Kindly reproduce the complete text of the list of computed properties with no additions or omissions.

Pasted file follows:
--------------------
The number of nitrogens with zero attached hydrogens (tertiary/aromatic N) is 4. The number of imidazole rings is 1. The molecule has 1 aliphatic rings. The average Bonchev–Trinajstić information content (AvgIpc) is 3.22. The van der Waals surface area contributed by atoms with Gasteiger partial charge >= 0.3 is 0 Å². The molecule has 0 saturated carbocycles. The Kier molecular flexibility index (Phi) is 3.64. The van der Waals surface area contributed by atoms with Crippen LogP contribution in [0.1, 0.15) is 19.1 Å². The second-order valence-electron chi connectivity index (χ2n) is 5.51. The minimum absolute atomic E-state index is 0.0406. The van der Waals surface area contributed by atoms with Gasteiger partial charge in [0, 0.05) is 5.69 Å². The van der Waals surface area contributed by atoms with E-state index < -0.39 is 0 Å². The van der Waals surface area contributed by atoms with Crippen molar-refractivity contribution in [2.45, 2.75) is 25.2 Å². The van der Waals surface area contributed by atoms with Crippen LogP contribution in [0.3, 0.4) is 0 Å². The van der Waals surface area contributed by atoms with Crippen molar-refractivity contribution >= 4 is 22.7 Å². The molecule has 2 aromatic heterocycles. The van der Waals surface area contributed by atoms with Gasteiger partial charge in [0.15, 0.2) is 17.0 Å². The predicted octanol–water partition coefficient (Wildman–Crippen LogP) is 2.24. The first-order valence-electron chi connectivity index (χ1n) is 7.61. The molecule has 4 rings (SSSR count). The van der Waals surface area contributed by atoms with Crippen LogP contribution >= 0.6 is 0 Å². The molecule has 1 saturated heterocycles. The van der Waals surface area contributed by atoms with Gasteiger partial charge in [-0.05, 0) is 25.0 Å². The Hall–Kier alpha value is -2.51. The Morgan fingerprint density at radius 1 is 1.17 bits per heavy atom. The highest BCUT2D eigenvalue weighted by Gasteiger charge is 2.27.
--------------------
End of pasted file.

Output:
The number of nitrogens with zero attached hydrogens (tertiary/aromatic N) is 4. The number of imidazole rings is 1. The molecule has 1 aliphatic rings. The average Bonchev–Trinajstić information content (AvgIpc) is 3.22. The van der Waals surface area contributed by atoms with Gasteiger partial charge >= 0.3 is 0 Å². The molecule has 0 saturated carbocycles. The Kier molecular flexibility index (Phi) is 3.64. The van der Waals surface area contributed by atoms with Crippen LogP contribution in [0.1, 0.15) is 19.1 Å². The second-order valence-electron chi connectivity index (χ2n) is 5.51. The minimum absolute atomic E-state index is 0.0406. The van der Waals surface area contributed by atoms with Gasteiger partial charge in [0, 0.05) is 5.69 Å². The van der Waals surface area contributed by atoms with E-state index < -0.39 is 0 Å². The van der Waals surface area contributed by atoms with Crippen molar-refractivity contribution in [2.45, 2.75) is 25.2 Å². The van der Waals surface area contributed by atoms with Crippen LogP contribution in [0.3, 0.4) is 0 Å². The van der Waals surface area contributed by atoms with Crippen molar-refractivity contribution >= 4 is 22.7 Å². The molecule has 2 aromatic heterocycles. The van der Waals surface area contributed by atoms with Gasteiger partial charge in [0.15, 0.2) is 17.0 Å². The predicted octanol–water partition coefficient (Wildman–Crippen LogP) is 2.24. The first-order valence-electron chi connectivity index (χ1n) is 7.61. The molecule has 4 rings (SSSR count). The van der Waals surface area contributed by atoms with Crippen LogP contribution >= 0.6 is 0 Å². The molecule has 1 saturated heterocycles. The van der Waals surface area contributed by atoms with Gasteiger partial charge in [-0.05, 0) is 25.0 Å². The Hall–Kier alpha value is -2.51. The Morgan fingerprint density at radius 1 is 1.17 bits per heavy atom. The highest BCUT2D eigenvalue weighted by Gasteiger charge is 2.27.